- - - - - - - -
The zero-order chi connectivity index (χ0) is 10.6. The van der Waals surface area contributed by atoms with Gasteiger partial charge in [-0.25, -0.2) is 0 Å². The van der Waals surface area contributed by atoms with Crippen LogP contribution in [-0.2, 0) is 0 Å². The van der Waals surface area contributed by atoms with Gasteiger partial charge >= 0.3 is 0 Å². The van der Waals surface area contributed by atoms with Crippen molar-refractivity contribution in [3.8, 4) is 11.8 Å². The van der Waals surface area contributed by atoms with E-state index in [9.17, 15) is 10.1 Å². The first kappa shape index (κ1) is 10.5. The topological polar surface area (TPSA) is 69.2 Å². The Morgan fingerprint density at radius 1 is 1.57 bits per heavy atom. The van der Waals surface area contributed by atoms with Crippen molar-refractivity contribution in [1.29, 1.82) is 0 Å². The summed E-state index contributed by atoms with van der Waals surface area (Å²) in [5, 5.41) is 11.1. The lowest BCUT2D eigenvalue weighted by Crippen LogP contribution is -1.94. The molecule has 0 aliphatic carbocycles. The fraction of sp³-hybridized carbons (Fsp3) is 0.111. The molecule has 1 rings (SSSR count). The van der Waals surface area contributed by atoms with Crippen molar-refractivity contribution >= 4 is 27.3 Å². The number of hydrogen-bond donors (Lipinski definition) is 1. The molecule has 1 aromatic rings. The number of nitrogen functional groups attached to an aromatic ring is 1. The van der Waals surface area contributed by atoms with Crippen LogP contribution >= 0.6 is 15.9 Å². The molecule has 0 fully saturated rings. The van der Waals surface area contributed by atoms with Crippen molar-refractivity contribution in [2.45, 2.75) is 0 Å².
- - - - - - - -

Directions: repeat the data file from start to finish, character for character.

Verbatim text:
The zero-order chi connectivity index (χ0) is 10.6. The van der Waals surface area contributed by atoms with Gasteiger partial charge in [-0.25, -0.2) is 0 Å². The van der Waals surface area contributed by atoms with Crippen LogP contribution in [-0.2, 0) is 0 Å². The van der Waals surface area contributed by atoms with Gasteiger partial charge >= 0.3 is 0 Å². The van der Waals surface area contributed by atoms with Crippen molar-refractivity contribution in [3.8, 4) is 11.8 Å². The van der Waals surface area contributed by atoms with E-state index in [9.17, 15) is 10.1 Å². The first kappa shape index (κ1) is 10.5. The topological polar surface area (TPSA) is 69.2 Å². The Morgan fingerprint density at radius 1 is 1.57 bits per heavy atom. The van der Waals surface area contributed by atoms with Crippen molar-refractivity contribution in [1.29, 1.82) is 0 Å². The summed E-state index contributed by atoms with van der Waals surface area (Å²) in [5, 5.41) is 11.1. The lowest BCUT2D eigenvalue weighted by Crippen LogP contribution is -1.94. The molecule has 0 aliphatic carbocycles. The fraction of sp³-hybridized carbons (Fsp3) is 0.111. The molecule has 1 rings (SSSR count). The van der Waals surface area contributed by atoms with Crippen molar-refractivity contribution >= 4 is 27.3 Å². The number of hydrogen-bond donors (Lipinski definition) is 1. The molecule has 1 aromatic rings. The number of nitrogen functional groups attached to an aromatic ring is 1. The van der Waals surface area contributed by atoms with Crippen LogP contribution >= 0.6 is 15.9 Å². The molecule has 0 fully saturated rings. The van der Waals surface area contributed by atoms with Crippen molar-refractivity contribution in [2.45, 2.75) is 0 Å².